[cnn-photo-caption image= http://i2.cdn.turner.com/cnn/2009/images/04/29/art.getty.house.jpg caption="The House of Representatives is expected to vote Wednesday."] WASHINGTON (CNN) - The House of Representatives is expected to vote Wednesday on expanding federal protection against hate crimes to disability, gender, and sexual orientation.
The proposal is one of the most sensitive civil rights issues to come before the Congress in years. Currently, federal law covers only a person's race, religion, or national origin.
The Local Law Enforcement Hate Crimes Prevention Act would also expand federal protection against hate crimes to acts committed under any circumstance, as opposed to acts committed only when an individual is engaged in certain federally-designated activities such as voting.
Known as the Matthew Shepard Act, the measure would allow the Attorney General to issue grants to cities and states for the purpose of investigating and prosecuting hate crimes.
Shepard was a gay student at the University of Wyoming who died in 1998 after being attacked because of his sexual orientation.
The bill has received support from a range of civil rights and law enforcement groups, who argue that is a necessary addition to civil rights protections first issued over forty years ago.
Most "Americans regardless of their race, religion or political affiliation support this legislation," Joe Solmonese, president of the Human Rights Campaign, said in a written statement.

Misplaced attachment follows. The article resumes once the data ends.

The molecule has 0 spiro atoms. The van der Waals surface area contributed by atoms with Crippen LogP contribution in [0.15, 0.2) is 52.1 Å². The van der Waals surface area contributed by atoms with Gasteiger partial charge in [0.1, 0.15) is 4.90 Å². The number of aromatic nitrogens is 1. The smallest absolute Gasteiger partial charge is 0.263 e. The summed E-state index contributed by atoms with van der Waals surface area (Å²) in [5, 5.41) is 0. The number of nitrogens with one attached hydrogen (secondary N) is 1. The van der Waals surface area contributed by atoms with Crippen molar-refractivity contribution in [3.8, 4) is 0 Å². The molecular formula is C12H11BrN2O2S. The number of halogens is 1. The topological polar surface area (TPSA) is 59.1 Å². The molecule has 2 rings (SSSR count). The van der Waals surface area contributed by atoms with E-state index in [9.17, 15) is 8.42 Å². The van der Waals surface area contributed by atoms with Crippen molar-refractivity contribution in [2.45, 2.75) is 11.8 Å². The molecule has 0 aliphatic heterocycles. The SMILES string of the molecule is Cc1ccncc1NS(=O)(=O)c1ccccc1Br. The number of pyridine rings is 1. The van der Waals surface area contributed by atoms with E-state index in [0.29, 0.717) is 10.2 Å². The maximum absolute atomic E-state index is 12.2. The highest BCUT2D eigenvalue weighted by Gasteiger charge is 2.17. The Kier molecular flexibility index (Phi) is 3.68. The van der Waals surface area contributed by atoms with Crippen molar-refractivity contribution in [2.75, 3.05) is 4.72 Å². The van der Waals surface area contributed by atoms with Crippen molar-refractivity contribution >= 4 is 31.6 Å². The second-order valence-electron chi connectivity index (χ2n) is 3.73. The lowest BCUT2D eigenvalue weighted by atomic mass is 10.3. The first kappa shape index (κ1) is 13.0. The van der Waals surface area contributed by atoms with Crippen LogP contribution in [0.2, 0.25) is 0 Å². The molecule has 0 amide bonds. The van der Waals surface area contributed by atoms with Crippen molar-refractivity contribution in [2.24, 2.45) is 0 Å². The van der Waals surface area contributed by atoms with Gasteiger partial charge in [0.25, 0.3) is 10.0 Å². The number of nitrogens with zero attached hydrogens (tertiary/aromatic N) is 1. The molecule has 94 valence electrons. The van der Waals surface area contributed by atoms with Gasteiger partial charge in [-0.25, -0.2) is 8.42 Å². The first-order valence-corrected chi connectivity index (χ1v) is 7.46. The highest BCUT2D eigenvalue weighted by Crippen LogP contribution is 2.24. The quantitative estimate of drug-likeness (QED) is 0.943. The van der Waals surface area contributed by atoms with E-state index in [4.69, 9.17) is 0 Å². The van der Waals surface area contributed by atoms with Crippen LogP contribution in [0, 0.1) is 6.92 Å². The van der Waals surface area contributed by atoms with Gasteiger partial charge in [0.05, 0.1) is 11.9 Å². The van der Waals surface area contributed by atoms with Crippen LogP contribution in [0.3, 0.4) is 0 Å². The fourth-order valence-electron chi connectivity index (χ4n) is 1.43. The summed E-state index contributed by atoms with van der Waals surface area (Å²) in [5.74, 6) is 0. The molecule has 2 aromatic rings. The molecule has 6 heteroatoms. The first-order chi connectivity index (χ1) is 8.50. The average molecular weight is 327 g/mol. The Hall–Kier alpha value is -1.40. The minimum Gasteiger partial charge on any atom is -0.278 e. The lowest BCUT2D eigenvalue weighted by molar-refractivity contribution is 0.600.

"They understand that the time to get this legislation to the president's desk is long overdue. ... Local jurisdictions continue to need the additional resources necessary to prosecute the hate violence that spreads fear and panic throughout entire communities."
Hilary Shelton, director of the NAACP's Washington bureau, argued that the legislation is necessary "because hate crimes are such a unique offense. They are an attack not just on individuals but an attempt to terrorize and demoralize entire communities."
Some leading religious conservatives, however, have come out in opposition to the bill, arguing that it could be used to infringe on an individual's freedom of speech.
Traditional Values Coalition Chairman Rev. Louis Sheldon said in a written statement that the bill would ensure "open season on pastors and churchgoers." He argued that a pastor could be theoretically charged with conspiracy to commit a hate crime if an individual heard that pastor's sermon and then acted "aggressively" against someone based on his or her sexual orientation.